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Why the Electoral College Really Matters In this Election

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The latest national polls show President Barack Obama and Governor Mitt Romney in a virtual dead heat. A good time to ask the question--do some votes count more than others? ideastream's Michele Kanu put some voters to the test and has our mini civics lesson.

Thursday, October 25, 2012 at 4:49 pm

Standing outside the Cuyahoga County Board of Elections I conducted a little quiz. I asked people who had just cast early ballots - "Who elects the President?"

Dibello: "Umm, the people of this country, by states, separated by state…"

Gajdos: "Well the people do…"

Velicona: "Essentially, the people…"

Hope: "The citizens of the United States…"

Hope: "I know we vote…."

Hudson-Bey: "Well honestly we the people are supposed to elect the president."

Our unlucky quiz contestants were: Ross Dibello, Richard Gajdos, Fran Velicona, Joe Hope, Willie Hope, and Edward Hudson-Bey. When I told them to guess again, most got closer, and Saba Valadkhan got it right.

Veladkhan: "Well, the Electoral College does, basically."

Veladkhan also had a good understanding of how it works.

Veladkhan: "The way that I understand it is that for each state, there's a certain number of Electoral College members, supposedly depending on the population of the state, but that dates from a long time ago. And the popular vote of each state determines how the entire Electoral College vote is determined."

In fact, each state has a slate of Democratic and Republican electors that's equal to the number of representatives and senators they have in Congress, including three from Washington, D.C. So, these 538 "electors" go to college. Actually, the "college" is more of a process than a place. It's these votes that count the most. A candidate has to get 270 electoral votes to clinch the election.

But why does the Electoral College even exist in the first place?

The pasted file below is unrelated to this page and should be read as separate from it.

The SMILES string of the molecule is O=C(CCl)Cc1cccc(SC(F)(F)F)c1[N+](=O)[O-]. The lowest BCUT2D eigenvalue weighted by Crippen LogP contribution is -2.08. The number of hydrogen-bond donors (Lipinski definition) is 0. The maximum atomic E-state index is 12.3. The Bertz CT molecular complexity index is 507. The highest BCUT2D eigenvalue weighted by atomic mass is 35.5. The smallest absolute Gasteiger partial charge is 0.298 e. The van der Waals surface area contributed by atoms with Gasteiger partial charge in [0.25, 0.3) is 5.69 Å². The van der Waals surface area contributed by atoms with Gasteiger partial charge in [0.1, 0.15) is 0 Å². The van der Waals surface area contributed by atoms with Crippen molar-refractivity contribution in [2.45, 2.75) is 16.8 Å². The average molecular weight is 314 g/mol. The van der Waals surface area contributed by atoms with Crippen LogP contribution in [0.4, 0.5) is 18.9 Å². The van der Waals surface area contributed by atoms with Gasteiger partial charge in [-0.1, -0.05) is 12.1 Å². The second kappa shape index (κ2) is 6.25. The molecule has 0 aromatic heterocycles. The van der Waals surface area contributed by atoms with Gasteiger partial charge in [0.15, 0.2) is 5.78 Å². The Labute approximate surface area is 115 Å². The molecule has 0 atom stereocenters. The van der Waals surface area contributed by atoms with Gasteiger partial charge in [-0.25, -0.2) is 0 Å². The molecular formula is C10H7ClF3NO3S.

For the answer to this we went to a teacher. Joe White, a political science professor at Case Western Reserve University.

White: "We have an Electoral College because the people who wrote the Constitution did not believe in direct democracy, and they thought that the president should be chosen by a selection of eminent and responsible people from different states rather than any kind of direct popular election."

In nearly all states, electors are awarded on a winner-take-all basis. So the candidate who wins the most popular votes, the ones you and I cast, wins the state.

Now, here's the most interesting thing about the process.

Most of the time, the candidate who gets the most popular votes when totaled up across the nation - wins the Electoral College too and becomes President. But, there have been a few instances-and one in recent memory-where the candidate who got the most citizen votes lost. Think, Al Gore in 2000. It was the other guy who won.

White: "His name would be George W. Bush."

It's happened two other times too.

White: "You have this system where instead of a popular vote electing the president, the states essentially each have their own elections. And those elections choose the electors and the president is actually chosen by the total votes in the electoral college."

More than 700 attempts have been made to abolish the Electoral College system and install a system where the national popular vote is all that counts. All have failed to muster the necessary two-thirds majority of Congress and an agreement from 75 percent of states to amend the Constitution.

So, here we are again with lots of overwhelmingly blue states and overwhelmingly red states and a tight race in just a few swing states like Ohio. Will the Electoral College be on the same page as the voters?

White: "There's some chance we're going to face this question this time. It's certainly quite possible that the same person will win the popular vote and the Electoral College, more likely than not, but there's a reasonable chance it'll be different just like it was in 2000."

Or, the race between President Obama and Governor Romney could end in a tie in the Electoral College. There is a provision for what happens then, but that's enough civics for today.

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